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The Two Cultures at Fifty May 8, 2009

Posted by Will Thomas in British Science-Society Critiques.
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On May 7, 1959, C. P. Snow gave his famous lecture on “the two cultures”.  The event took on such resonance that there are now 50th-anniversary events taking place in some major institutions of science to acknowledge its significance.  See the New York Academy of Sciences, the Royal Society, the latest Nature, and the folks from my old neighborhood.

The event is taken as an opportunity to reflect on and question the relevance of Snow’s message.  But for me Snow has taken on the sort of red-flag qualities that other people in the history of science see in intelligent design or bad pop science.  Why am I so exercised by Snow, of all people, and not these other things? Aside from his direct (albeit marginal) place in my research, I think it’s because Snow exists in a somewhat uncomfortable space between the uncontrollable bazaar of public ideas and the coherence of useful conversation.  The bazaar will always be with us.  But Snow helps experts who should know better think they’re having a good conversation, when it’s not the case at all.

The way Snow did this was through a shrewd combination of good-but-obvious advice, bad history, and issue advocacy.  As UVa New York University prof Guy Ortolano details in his new (and lamentably expensive) book, The Two Cultures Controversy (2009), when Snow made his argument, he had specific (more…)

Science and Humanities May 27, 2008

Posted by Will Thomas in Uncategorized.
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1 comment so far

C. P. Snow rises from the dead to haunt us once again! I’m going to take a break from Galison’s questions for a post or two to try and concentrate on some other things. In this case, it’s a New York Times article on a curriculum to unite the sciences and the humanities, which Advances in the History of Psychology picked up on as well.

We are confronted with the question of whether the science and the humanities (a.k.a. non-science) cultures can ever resolve their perspectives. I’ve been hacking away at the intro to my book, which essentially says that we among the academic commentariat have missed the boat. The two cultures never existed. (See also Edgerton’s Warfare State and Guy Ortolano’s recent intellectual history dissertation on the Snow two cultures controversy).

This is a hard subject to address in blog format, but I’d just point to two issues. First, the problem of specialist knowledge is not limited to science. Modern society is effectively founded on the notion that many differing kinds of specialist knowledge and skill must be brought together even though no one individual (or committee) can master it. Questions of trust and fairness abound. This issue is much bigger than science, and Snow was wrong to suggest that the inclusion or exclusion of science, in particular, was central to this problem (science studies could do with some reality checks here as well).

The second issue is the definition and relevance of the humanities to public and scientific culture.
By any reasonable standards, science is incredibly mainstream. And humanistic thinking is equally mainstream, if, by humanistic thinking, you mean non-scientific thinking. The two get along quite nicely, again, by any reasonable standards. Snow was (needlessly) worried that Britain’s administrative ranks were chock full of people who could quote obscure literary passages, but knew nothing of the second law of thermodynamics. But this was not representative of the state of British science-society relations in Snow’s day. Today the concern is even less relevant.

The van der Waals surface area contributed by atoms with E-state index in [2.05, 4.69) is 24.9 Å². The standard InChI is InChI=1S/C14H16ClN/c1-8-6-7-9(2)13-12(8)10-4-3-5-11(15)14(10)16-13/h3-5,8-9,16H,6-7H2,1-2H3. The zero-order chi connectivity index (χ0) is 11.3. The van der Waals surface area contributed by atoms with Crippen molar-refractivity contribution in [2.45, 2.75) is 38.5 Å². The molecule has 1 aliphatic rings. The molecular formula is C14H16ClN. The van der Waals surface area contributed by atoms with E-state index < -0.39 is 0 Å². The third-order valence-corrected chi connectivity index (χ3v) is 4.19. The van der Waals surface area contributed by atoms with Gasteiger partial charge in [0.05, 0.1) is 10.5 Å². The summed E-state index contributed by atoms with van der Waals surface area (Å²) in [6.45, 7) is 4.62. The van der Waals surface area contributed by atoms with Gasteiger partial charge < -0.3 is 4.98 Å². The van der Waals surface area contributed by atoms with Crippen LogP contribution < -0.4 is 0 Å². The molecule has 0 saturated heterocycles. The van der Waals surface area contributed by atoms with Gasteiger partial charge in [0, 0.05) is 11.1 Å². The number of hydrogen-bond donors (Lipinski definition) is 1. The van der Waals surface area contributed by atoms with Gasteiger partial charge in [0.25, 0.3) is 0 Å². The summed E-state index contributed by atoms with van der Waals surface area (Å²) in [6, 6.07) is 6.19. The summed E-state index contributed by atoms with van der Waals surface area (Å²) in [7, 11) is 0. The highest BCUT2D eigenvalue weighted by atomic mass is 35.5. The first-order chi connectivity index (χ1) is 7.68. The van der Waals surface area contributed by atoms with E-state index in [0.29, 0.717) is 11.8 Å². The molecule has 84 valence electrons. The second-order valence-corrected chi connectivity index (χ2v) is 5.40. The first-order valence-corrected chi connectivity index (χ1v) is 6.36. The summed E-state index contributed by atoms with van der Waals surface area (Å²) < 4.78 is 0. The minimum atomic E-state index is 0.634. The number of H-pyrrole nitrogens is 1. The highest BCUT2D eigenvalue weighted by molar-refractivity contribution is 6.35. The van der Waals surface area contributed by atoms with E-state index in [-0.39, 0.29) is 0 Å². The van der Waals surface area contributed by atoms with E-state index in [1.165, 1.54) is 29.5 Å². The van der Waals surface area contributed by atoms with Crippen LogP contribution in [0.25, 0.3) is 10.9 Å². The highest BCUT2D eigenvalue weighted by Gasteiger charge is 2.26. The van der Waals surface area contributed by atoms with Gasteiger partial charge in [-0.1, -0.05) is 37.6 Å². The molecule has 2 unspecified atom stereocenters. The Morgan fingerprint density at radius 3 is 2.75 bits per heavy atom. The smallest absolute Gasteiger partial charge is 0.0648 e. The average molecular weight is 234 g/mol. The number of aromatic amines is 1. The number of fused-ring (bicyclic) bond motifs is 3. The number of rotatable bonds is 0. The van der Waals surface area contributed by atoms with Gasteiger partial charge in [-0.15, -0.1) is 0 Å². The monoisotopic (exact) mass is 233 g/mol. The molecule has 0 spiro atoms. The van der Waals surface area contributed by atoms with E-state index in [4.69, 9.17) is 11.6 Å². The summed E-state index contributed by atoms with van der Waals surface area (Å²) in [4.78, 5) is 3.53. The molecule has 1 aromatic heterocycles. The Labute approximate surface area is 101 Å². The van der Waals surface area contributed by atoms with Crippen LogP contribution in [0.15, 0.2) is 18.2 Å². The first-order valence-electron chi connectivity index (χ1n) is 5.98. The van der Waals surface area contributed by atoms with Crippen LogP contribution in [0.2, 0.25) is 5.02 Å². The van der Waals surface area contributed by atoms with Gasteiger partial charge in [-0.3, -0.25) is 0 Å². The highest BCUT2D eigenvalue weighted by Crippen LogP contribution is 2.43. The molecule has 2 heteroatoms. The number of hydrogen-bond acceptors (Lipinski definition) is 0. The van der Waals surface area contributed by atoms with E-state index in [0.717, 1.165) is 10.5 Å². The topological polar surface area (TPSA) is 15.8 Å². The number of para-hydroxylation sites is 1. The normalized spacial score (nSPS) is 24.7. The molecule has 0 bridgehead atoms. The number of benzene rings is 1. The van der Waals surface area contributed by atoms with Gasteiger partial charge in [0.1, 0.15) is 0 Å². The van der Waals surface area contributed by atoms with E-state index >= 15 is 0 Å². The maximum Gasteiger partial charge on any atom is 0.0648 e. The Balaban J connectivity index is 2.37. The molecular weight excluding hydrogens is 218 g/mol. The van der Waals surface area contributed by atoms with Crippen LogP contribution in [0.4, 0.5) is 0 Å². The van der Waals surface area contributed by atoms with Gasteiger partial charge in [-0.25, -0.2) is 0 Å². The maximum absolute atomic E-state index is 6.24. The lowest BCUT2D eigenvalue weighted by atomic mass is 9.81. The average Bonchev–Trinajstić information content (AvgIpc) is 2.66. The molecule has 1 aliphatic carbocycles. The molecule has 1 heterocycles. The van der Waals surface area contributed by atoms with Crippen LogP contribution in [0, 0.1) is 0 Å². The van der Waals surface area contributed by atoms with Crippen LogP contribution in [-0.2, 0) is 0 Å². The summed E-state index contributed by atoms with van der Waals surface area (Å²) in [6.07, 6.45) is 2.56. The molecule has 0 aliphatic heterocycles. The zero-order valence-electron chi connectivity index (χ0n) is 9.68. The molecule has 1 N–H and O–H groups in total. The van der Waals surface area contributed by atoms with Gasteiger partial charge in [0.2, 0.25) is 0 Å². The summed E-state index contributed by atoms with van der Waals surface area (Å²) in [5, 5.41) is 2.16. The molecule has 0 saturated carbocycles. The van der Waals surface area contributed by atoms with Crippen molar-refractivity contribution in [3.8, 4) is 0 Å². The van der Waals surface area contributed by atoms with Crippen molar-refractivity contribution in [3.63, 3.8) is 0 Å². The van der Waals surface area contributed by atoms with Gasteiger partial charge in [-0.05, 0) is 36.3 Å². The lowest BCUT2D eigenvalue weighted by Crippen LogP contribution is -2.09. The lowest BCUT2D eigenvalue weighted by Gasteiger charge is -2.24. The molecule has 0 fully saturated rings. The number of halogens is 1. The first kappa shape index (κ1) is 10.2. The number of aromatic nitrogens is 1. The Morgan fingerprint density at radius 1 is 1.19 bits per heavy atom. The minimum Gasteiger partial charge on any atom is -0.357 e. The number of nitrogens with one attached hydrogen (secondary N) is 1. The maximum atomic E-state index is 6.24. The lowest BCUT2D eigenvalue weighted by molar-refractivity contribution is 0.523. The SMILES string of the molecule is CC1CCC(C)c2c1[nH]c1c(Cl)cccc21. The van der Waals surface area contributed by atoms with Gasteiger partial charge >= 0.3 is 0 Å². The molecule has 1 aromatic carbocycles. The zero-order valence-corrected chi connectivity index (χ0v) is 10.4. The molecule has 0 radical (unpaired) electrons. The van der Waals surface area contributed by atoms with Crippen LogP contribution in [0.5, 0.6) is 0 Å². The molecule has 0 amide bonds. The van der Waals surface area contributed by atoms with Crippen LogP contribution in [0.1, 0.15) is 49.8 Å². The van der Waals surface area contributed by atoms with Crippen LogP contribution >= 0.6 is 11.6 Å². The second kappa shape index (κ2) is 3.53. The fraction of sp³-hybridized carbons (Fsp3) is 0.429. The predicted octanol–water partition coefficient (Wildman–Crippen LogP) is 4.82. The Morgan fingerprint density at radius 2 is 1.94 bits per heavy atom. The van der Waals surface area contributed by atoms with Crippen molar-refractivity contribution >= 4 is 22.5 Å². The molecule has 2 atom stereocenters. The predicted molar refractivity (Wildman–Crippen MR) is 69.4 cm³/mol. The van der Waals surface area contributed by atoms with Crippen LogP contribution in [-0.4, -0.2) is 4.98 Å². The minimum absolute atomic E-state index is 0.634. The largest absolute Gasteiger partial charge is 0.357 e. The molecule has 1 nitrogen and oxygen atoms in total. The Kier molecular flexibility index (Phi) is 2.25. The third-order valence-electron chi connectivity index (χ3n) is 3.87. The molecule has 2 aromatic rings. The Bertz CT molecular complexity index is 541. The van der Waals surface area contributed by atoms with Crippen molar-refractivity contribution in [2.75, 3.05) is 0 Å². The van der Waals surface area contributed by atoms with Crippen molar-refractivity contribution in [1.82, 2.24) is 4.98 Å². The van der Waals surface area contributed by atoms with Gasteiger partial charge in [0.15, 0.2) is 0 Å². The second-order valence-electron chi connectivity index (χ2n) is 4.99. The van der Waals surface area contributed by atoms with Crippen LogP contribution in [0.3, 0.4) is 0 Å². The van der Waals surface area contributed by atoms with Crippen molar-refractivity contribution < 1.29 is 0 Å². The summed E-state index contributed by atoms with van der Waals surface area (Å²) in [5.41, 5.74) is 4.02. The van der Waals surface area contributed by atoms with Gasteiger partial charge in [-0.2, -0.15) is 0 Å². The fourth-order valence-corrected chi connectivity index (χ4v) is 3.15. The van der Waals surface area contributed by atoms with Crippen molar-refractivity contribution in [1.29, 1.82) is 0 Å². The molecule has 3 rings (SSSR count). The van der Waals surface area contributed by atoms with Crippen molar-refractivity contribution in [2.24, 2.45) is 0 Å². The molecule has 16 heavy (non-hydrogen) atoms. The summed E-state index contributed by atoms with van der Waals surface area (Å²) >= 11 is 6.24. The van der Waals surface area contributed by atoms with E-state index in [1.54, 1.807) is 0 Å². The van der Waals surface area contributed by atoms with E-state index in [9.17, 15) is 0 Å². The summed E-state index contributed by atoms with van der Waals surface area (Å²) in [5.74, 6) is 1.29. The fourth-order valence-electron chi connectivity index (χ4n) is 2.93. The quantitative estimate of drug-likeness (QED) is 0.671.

Science has been incorporated into the technological life of society to the point where the university-commercial divide has ceased to exist in a meaningful way. There are many who hand-wring about the integrity of academic science, perhaps in some cases rightfully, but the situation we enjoy was precisely what Snow was advocating. The question thus becomes, do the academic humanities have anything to contribute along the lines suggested in the NYT article?

The NYT article suggests the contents of the humanities could be useful (not just some vague analysis and writing skill acquired through work in humanities courses regardless of their content). Personally, I doubt it. I think our work could be useful, if we wanted it to be (and it’d be legitimate if we said we don’t want it to be). Public discourse consists of a series of short-hand references–historical references (witness the recent hubbub over Bush’s reference to appeasement), turns of phrase, etc. Humanists could be good at researching, dissecting, and judging the pertinence of the way public discourse unfolds.

We in the history of science could demonstrate how people are bad at talking about science and technology; but that would mean taking what non-historians have to say seriously. Traditionally, some non-historians have done very well in arguing about issues. A humanities training could be good at preserving the quality of prior arguments and rearticulating them, and repackaging them in useful ways so as to promote originality and cumulation of ideas. But our work will never be pertinent unless we are committed to being cumulative ourselves–working amid abstruse details, and refusing to set up straw men. Scientists have no problems with either, and it’s gotten them a long way. Until we can match them in terms of quality and the core importance of their contributions, I don’t think programs that attempt to link science with the humanities can flourish.

–apologies for sloppy use of the term “humanism” in the prior version of this; it’s still not up to snuff (humanists=practitioner of the humanities; ugh), but will have to do.